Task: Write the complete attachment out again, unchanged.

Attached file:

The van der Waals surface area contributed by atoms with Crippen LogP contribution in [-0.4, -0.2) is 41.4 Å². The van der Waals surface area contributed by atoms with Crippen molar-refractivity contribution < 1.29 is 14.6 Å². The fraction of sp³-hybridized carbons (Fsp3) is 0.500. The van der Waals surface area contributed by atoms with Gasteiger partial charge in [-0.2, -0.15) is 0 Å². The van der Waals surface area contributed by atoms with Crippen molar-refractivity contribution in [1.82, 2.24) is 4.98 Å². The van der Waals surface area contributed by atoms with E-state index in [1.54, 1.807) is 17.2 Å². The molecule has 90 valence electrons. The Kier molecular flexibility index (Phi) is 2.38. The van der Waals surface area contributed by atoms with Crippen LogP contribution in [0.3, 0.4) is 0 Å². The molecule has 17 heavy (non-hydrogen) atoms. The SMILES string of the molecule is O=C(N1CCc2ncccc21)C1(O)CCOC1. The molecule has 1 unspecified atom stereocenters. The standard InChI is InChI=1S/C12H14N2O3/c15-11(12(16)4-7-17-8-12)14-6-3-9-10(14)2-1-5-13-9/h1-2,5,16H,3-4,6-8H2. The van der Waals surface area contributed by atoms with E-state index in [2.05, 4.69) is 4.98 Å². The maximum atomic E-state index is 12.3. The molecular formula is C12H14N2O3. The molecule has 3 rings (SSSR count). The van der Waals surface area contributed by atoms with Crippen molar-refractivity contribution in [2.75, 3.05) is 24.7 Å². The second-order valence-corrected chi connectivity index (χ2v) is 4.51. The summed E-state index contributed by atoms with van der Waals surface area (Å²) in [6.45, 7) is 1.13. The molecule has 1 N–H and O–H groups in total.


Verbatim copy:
The van der Waals surface area contributed by atoms with Crippen LogP contribution in [-0.4, -0.2) is 41.4 Å². The van der Waals surface area contributed by atoms with Crippen molar-refractivity contribution < 1.29 is 14.6 Å². The fraction of sp³-hybridized carbons (Fsp3) is 0.500. The van der Waals surface area contributed by atoms with Gasteiger partial charge in [-0.2, -0.15) is 0 Å². The van der Waals surface area contributed by atoms with Crippen molar-refractivity contribution in [1.82, 2.24) is 4.98 Å². The van der Waals surface area contributed by atoms with E-state index in [1.54, 1.807) is 17.2 Å². The molecule has 90 valence electrons. The Kier molecular flexibility index (Phi) is 2.38. The van der Waals surface area contributed by atoms with Crippen LogP contribution in [0.3, 0.4) is 0 Å². The molecule has 17 heavy (non-hydrogen) atoms. The SMILES string of the molecule is O=C(N1CCc2ncccc21)C1(O)CCOC1. The molecule has 1 unspecified atom stereocenters. The standard InChI is InChI=1S/C12H14N2O3/c15-11(12(16)4-7-17-8-12)14-6-3-9-10(14)2-1-5-13-9/h1-2,5,16H,3-4,6-8H2. The van der Waals surface area contributed by atoms with E-state index in [2.05, 4.69) is 4.98 Å². The maximum atomic E-state index is 12.3. The molecular formula is C12H14N2O3. The molecule has 3 rings (SSSR count). The van der Waals surface area contributed by atoms with Crippen molar-refractivity contribution in [2.75, 3.05) is 24.7 Å². The second-order valence-corrected chi connectivity index (χ2v) is 4.51. The summed E-state index contributed by atoms with van der Waals surface area (Å²) in [6.45, 7) is 1.13. The molecule has 1 N–H and O–H groups in total.